More Than the CAPTCHA is Broken at Gmail
Two months ago, the big Gmail news was that spammers had broken Google's extra-heavy-duty CAPTCHA and had begun to run amok offering "private" enhancements and Nigerian fortunes. This month, it's the news that they wasted their time.
According to reports, the Information Security Research Team (INSERT) has demonstrated a relatively easy exploit of a "serious security flaw" in Gmail's message forwarding system that allows spammers to bypass Gmail's sending limits as well as most anti-spam filtering. According to INSERT, all you need is one Gmail account, and the ability to connect to ports 25 and 80; if you're savvy enough to do that, you're all set to start your own spam network, sponsored by Google. An additional benefit is Google's karma: because the service is highly regarded, most providers whitelist all Gmail traffic, meaning that spam sent via the exploit will pass right by ISP-level filters.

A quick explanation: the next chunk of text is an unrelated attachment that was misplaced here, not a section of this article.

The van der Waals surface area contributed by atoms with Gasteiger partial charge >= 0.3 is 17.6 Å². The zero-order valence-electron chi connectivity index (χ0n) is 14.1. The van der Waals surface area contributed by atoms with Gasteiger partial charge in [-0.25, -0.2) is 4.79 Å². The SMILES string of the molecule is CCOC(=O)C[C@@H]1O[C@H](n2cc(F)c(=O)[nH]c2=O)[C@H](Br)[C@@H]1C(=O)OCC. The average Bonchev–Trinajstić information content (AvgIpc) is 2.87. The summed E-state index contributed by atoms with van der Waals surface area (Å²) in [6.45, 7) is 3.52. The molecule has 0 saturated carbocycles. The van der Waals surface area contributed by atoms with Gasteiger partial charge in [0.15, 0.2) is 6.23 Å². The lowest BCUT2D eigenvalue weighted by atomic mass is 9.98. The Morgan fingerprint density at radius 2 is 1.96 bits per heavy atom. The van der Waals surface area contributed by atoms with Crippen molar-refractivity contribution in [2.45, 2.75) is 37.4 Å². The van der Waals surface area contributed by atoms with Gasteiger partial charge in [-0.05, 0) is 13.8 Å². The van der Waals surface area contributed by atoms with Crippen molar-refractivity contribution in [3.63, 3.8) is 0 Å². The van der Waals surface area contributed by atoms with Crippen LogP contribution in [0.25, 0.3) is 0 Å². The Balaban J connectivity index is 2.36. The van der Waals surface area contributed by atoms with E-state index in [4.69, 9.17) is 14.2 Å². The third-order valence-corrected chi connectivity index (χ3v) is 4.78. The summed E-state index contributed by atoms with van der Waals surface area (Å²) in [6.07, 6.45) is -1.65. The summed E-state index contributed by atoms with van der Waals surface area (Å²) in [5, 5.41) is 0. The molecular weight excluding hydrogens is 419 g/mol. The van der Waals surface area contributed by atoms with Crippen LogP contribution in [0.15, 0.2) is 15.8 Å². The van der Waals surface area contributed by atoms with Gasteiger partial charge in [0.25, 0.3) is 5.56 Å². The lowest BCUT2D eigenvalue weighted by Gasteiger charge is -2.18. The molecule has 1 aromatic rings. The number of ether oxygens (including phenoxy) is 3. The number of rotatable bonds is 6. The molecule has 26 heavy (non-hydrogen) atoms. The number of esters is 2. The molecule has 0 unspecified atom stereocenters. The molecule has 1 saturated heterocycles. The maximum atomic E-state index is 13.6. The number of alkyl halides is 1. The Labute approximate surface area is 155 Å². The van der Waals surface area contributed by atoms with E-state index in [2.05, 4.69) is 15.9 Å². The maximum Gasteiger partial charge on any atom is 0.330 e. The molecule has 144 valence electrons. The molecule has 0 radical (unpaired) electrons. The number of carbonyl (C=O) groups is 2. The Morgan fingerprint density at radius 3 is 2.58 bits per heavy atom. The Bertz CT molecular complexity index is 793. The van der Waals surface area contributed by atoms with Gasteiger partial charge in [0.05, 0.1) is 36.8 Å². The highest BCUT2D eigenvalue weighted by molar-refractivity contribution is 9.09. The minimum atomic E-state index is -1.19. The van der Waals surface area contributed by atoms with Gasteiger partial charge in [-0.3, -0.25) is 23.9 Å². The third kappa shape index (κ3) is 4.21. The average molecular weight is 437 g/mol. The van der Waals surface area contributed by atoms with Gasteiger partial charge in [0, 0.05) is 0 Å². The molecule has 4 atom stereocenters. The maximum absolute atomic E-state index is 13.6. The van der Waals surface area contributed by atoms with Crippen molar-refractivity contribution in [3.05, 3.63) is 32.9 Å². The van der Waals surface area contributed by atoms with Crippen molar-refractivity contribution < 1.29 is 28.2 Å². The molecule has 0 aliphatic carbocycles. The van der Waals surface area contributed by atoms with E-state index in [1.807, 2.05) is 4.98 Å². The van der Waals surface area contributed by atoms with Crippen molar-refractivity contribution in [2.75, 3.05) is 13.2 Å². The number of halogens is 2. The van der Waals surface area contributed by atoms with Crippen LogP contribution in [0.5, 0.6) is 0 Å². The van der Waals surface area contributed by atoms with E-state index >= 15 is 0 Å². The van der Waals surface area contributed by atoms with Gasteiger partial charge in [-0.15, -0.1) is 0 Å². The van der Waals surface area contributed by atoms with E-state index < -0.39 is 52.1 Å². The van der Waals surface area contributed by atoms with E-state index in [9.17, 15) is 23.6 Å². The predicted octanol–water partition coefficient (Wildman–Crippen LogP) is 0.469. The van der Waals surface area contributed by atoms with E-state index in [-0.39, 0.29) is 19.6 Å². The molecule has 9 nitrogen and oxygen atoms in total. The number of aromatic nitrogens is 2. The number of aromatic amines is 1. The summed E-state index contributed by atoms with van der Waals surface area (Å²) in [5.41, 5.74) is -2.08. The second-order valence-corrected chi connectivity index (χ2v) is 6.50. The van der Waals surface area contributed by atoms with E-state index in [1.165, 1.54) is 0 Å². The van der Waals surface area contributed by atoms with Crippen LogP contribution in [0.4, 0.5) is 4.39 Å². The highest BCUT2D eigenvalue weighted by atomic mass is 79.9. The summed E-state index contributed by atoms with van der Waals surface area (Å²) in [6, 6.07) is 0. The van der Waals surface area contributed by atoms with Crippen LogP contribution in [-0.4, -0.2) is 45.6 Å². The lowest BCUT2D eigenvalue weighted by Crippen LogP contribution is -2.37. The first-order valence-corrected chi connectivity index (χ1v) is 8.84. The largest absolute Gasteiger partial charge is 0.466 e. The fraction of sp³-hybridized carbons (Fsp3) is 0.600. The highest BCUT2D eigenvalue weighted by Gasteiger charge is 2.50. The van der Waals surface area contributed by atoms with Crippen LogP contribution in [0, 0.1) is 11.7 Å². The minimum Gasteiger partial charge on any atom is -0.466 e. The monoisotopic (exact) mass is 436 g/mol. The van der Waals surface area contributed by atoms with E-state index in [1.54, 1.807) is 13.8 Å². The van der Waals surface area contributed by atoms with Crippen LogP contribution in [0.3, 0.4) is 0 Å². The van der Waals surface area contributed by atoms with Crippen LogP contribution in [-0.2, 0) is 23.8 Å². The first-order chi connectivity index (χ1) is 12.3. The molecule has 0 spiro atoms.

Google has not, to our knowledge, made any public statement on the exploit, but we expect they're fully aware and hard at work patching the holes.